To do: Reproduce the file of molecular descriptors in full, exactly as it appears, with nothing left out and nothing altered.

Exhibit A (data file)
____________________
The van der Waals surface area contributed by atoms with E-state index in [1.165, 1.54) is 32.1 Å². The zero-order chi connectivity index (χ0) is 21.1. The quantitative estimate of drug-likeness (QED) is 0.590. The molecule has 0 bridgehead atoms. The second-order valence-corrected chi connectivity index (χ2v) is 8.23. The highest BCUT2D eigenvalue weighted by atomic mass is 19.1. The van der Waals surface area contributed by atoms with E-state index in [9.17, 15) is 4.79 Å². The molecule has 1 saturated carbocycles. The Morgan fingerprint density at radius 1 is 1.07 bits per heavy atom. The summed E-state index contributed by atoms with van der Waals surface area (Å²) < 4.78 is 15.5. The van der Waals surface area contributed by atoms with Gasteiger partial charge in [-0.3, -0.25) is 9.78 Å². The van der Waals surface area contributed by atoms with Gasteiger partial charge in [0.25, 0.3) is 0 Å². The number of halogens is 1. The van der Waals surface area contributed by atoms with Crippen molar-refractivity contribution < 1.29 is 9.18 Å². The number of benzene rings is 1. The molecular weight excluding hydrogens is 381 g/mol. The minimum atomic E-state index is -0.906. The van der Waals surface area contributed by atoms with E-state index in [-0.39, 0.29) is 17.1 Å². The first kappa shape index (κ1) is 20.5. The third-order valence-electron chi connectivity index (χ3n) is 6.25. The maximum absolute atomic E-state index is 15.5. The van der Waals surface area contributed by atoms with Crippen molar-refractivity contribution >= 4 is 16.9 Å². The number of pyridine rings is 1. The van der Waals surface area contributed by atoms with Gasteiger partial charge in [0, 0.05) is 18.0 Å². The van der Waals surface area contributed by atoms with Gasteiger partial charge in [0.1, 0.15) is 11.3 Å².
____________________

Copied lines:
The van der Waals surface area contributed by atoms with E-state index in [1.165, 1.54) is 32.1 Å². The zero-order chi connectivity index (χ0) is 21.1. The quantitative estimate of drug-likeness (QED) is 0.590. The molecule has 0 bridgehead atoms. The second-order valence-corrected chi connectivity index (χ2v) is 8.23. The highest BCUT2D eigenvalue weighted by atomic mass is 19.1. The van der Waals surface area contributed by atoms with E-state index in [9.17, 15) is 4.79 Å². The molecule has 1 saturated carbocycles. The Morgan fingerprint density at radius 1 is 1.07 bits per heavy atom. The summed E-state index contributed by atoms with van der Waals surface area (Å²) < 4.78 is 15.5. The van der Waals surface area contributed by atoms with Gasteiger partial charge in [-0.3, -0.25) is 9.78 Å². The van der Waals surface area contributed by atoms with Gasteiger partial charge in [0.25, 0.3) is 0 Å². The number of halogens is 1. The van der Waals surface area contributed by atoms with Crippen molar-refractivity contribution < 1.29 is 9.18 Å². The number of benzene rings is 1. The molecular weight excluding hydrogens is 381 g/mol. The minimum atomic E-state index is -0.906. The van der Waals surface area contributed by atoms with E-state index in [-0.39, 0.29) is 17.1 Å². The first kappa shape index (κ1) is 20.5. The third-order valence-electron chi connectivity index (χ3n) is 6.25. The maximum absolute atomic E-state index is 15.5. The van der Waals surface area contributed by atoms with Crippen molar-refractivity contribution >= 4 is 16.9 Å². The number of pyridine rings is 1. The van der Waals surface area contributed by atoms with Gasteiger partial charge in [0, 0.05) is 18.0 Å². The van der Waals surface area contributed by atoms with Gasteiger partial charge in [0.1, 0.15) is 11.3 Å².